With the recent acknowledgement that 99 athletes tested positive for meldonium since it officially became a banned substance on Jan. 1, The World Anti-Doping Agency appears headed for a crisis. The drug first entered the news cycle when Russian tennis star Maria Sharapova admitted she failed a drug test at the Australian Open.

Sharapova had been taking meldonium for about 10 years, and she said it was because her doctor recommended it for various health issues unrelated to her tennis career. But meldonium's primary function is improving blood flow, thus giving its benefactor more endurance and better muscle function.

As a result, WADA President Craig Reedie indicated the agency could open numerous investigations in a number of international sports to try and find out if - and to what degree - its athletes have used meldonium. Since the drug is manufactured in Latvia, WADA has reason to believe meldonium is most commonly used in Russia and parts of Eastern Europe.

However, WADA's athletes committee wants the investigation to fan out to other sports and countries.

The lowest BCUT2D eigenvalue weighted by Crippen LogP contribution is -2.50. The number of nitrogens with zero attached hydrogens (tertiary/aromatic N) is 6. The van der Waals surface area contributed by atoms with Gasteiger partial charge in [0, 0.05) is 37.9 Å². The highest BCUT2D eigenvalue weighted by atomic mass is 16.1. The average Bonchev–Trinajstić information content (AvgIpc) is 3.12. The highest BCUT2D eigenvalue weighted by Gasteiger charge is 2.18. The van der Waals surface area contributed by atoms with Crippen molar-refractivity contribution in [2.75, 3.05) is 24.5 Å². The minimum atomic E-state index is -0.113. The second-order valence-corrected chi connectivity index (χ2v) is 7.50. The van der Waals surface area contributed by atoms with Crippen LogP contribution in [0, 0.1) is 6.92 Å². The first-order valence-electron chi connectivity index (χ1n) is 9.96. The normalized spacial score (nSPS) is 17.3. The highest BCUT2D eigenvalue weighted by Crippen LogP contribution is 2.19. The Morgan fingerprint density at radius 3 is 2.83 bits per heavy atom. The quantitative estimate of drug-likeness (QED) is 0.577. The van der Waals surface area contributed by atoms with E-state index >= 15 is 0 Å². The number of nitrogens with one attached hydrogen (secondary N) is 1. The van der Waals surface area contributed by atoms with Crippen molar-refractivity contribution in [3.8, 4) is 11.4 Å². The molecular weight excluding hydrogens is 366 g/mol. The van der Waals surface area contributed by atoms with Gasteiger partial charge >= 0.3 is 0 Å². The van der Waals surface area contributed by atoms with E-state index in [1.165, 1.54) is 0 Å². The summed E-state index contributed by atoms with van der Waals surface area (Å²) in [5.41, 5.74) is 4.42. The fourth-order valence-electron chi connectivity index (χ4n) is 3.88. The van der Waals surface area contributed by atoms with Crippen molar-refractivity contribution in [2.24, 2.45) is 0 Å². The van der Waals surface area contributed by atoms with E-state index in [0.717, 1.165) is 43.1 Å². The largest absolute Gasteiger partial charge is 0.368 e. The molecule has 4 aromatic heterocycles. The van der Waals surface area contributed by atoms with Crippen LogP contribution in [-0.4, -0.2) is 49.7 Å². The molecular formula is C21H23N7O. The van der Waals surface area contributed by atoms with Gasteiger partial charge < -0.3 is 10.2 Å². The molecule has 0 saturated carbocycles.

"We are of the firm opinion that there needs to be further investigation into other sports in Russia, and other countries identified in the report," read a letter from WADA's athletes committee chair Beckie Scott.

Scott's letter referenced a WADA report from November that detailed an investigation of a possible doping conspiracy within Russia's track and field team. The inquiry resulted in the team being banned from the 2016 Olympic games in Rio de Janeiro, Brazil.

"Since November, we have received many calls and requests from athletes and athlete committees, from many sports, across many nations, for the same," read Scott's letter. "Today we considered those, and have again reviewed the detailed content of the report issued in November, during an in-camera session.

"Many comments and statements within the report indicate that other sports and countries are implicated, and as such, require further investigation."

Though meldonium has been relatively unknown to most of the world, it has not gone unnoticed. The United States Anti-Doping Agency identified it as a potential performance-enhancer at a conference in October of 2014. Not only was it seen as an area of concern for international competition, it was also generally accepted that athletes were already taking advantage of it being perfectly legal to use.

"Ninety-nine is an extraordinary number to get in that short a period," said Richard Ings, the Australian Sports Anti-Doping Authority's former chief executive.